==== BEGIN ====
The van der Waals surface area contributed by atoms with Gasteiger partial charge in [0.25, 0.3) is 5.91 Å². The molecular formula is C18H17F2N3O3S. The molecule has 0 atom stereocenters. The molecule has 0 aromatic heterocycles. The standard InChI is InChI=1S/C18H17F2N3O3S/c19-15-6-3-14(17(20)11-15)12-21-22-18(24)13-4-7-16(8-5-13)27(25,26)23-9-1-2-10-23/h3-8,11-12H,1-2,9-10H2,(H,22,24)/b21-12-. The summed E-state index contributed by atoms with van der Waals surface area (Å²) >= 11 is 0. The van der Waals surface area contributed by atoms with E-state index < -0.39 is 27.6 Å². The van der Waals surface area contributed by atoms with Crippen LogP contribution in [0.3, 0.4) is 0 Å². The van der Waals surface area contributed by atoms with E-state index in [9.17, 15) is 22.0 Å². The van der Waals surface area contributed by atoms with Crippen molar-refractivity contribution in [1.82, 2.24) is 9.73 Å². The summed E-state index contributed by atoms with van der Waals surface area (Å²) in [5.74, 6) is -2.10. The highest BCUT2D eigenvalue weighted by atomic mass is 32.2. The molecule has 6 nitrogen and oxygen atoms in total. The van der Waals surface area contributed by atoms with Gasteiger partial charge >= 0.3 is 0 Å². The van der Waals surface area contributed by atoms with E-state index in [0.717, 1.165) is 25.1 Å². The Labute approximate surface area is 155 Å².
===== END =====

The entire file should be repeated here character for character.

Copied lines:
The van der Waals surface area contributed by atoms with Gasteiger partial charge in [0.25, 0.3) is 5.91 Å². The molecular formula is C18H17F2N3O3S. The molecule has 0 atom stereocenters. The molecule has 0 aromatic heterocycles. The standard InChI is InChI=1S/C18H17F2N3O3S/c19-15-6-3-14(17(20)11-15)12-21-22-18(24)13-4-7-16(8-5-13)27(25,26)23-9-1-2-10-23/h3-8,11-12H,1-2,9-10H2,(H,22,24)/b21-12-. The summed E-state index contributed by atoms with van der Waals surface area (Å²) >= 11 is 0. The van der Waals surface area contributed by atoms with E-state index < -0.39 is 27.6 Å². The van der Waals surface area contributed by atoms with Crippen LogP contribution in [0.3, 0.4) is 0 Å². The van der Waals surface area contributed by atoms with E-state index in [9.17, 15) is 22.0 Å². The van der Waals surface area contributed by atoms with Crippen molar-refractivity contribution in [1.82, 2.24) is 9.73 Å². The summed E-state index contributed by atoms with van der Waals surface area (Å²) in [5.74, 6) is -2.10. The highest BCUT2D eigenvalue weighted by atomic mass is 32.2. The molecule has 6 nitrogen and oxygen atoms in total. The van der Waals surface area contributed by atoms with Gasteiger partial charge >= 0.3 is 0 Å². The van der Waals surface area contributed by atoms with E-state index in [0.717, 1.165) is 25.1 Å². The Labute approximate surface area is 155 Å².